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FitTip (December 2015)
by Erin Calderone
FIT TIP #8: Healthy Holidays
I have to admit: my favorite part of the holidays is the food. I think many of you would agree that it’s a shame that we have to wait all year to eat certain dishes. I mean, wouldn’t pumpkin pie or honey ham taste just as delicious in March as they do in December? But it’s probably better that I only make chocolate-covered peanut butter bon-bons once a year…
For many of us, this season can be emotionally draining. (I don’t mean having to deal with aggravating in-laws, that’s way outside my area. And if anyone has tips for that I’m all ears!) But for those who have weight-loss or fitness goals, the holidays are a trying time for will power and guilt-management. On the one hand, even the most stalwart dieter will have trouble passing up their favorite type of Christmas cookie. But no one wants to wake up on January 1st and have to add another 10-15lbs to their new year’s resolutions. Pile that on top of all of the other stress this time of year brings and you have a recipe for a Frosty-level meltdown. So below I’ve compiled a few suggestions –with help from my colleagues - to keep your holidays healthy and (barring those unwelcome comments from your nosy aunt) relatively guilt-free!
- Choose wisely. Maybe you look forward all year to turkey and stuffing but egg-nog isn’t really your thing. Don’t spend (or overspend) your calorie budget on food you don’t like! Do treat yourself to your favorite foods – in healthy portions – and skip on those that you don’t crave. Another tip here – don’t drink all of your calories. Pure alcohol contains 7 calories per gram – and a standard drink has 0.6oz of alcohol or 14 grams. That’s not even counting the calories from carbohydrates and sugars in flavorings, milk, juice or syrups that are often added to holiday drinks.
- Spread the joy. This includes sharing! Don’t keep those extra cookies to yourself, bring them to work or church or even give them out to hungry students! And by the way, if you don’t get rid of them all, you are not required to eat them. It’s ok to throw the leftovers out.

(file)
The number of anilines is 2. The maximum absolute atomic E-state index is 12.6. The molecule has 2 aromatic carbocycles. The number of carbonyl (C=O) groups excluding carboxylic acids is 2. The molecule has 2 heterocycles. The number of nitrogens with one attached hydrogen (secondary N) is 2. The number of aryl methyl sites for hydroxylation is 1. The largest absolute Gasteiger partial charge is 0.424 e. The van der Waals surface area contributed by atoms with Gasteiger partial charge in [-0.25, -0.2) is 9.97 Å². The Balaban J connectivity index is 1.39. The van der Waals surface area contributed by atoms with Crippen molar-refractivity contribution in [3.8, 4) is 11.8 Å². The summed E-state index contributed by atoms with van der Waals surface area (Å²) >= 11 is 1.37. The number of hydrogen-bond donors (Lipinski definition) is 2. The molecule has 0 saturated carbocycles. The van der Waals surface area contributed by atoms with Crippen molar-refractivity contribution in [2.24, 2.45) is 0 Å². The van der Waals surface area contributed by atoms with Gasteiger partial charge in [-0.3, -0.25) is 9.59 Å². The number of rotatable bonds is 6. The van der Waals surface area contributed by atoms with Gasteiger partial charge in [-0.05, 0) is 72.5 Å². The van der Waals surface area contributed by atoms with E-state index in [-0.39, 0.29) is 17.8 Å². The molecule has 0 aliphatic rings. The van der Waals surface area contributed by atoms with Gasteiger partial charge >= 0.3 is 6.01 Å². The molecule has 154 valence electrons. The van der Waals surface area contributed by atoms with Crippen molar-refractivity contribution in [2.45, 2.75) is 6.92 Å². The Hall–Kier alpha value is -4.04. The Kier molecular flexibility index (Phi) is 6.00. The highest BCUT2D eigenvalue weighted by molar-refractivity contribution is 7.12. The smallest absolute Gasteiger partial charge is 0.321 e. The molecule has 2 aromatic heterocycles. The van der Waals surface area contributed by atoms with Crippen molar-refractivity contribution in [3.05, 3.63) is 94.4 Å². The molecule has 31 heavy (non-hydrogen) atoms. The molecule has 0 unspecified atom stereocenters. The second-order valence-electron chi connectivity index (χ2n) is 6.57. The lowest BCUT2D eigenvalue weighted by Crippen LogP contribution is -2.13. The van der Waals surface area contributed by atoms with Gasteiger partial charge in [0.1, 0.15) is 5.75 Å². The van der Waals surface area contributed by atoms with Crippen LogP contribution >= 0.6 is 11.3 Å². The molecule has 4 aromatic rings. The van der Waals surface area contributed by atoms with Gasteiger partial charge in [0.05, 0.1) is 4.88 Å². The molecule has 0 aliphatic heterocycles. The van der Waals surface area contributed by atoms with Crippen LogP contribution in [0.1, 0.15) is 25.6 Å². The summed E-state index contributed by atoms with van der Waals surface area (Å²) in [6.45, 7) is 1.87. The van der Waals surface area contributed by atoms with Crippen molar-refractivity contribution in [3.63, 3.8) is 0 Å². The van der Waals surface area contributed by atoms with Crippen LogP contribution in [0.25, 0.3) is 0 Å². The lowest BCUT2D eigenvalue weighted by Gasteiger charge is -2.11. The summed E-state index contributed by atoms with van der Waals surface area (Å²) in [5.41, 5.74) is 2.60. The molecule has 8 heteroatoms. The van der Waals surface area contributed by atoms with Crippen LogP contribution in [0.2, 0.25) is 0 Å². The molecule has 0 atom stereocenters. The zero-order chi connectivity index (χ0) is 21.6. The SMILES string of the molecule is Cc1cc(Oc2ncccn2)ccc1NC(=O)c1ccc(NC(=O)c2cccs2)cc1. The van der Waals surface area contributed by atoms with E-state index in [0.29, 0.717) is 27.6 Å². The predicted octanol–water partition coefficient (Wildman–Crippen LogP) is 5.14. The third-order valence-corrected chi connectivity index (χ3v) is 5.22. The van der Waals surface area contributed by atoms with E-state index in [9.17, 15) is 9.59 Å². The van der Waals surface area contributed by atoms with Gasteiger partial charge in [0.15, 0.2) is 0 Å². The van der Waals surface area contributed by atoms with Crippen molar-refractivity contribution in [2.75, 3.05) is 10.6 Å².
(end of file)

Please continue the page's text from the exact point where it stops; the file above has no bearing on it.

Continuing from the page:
- Maintain. Keep your regular healthy diet and exercise program during the days that you don’t have special parties or gatherings. In fact, this might be the best time to add more fiber-dense fruits, vegetables and whole grains, and lean proteins to your everyday diet. No need to overdo it at the gym, but maintaining your fitness routine can help you de-stress and feel better about yourself overall.
- Pre-game it. No, I don’t mean like you did in college. Eating a small balanced meal before you go to a feasting party can help you not over-indulge. Traditional logic says that we should “save-up” our calories and starve ourselves in preparation for a big meal but this just means we’re more likely to overeat foods that are calorie-dense and nutrient-lacking.
- Keep Calm and… relax! A lot of emotional eating is due to stress. So find even a few minutes every day to get away from the commercialized holiday madness and be kind to yourself. Reducing stress can also normalize crazy hormone levels that cause weight gain. Just 15 minutes of meditation, prayer, stretching or even napping (imagine that) can work wonders on your internal stress level.
- Forgive. Yourself. If you do end up having one too many pieces of peppermint bark (better make that five too many), don’t beat yourself up about it. Nobody’s perfect, (and if they are, they probably aren’t any fun to be around). Let it go and carry on with your normal healthy habits. Aim for 80-90% consistency in food and fitness and you’ll keep up your healthy lifestyle right into the new year.
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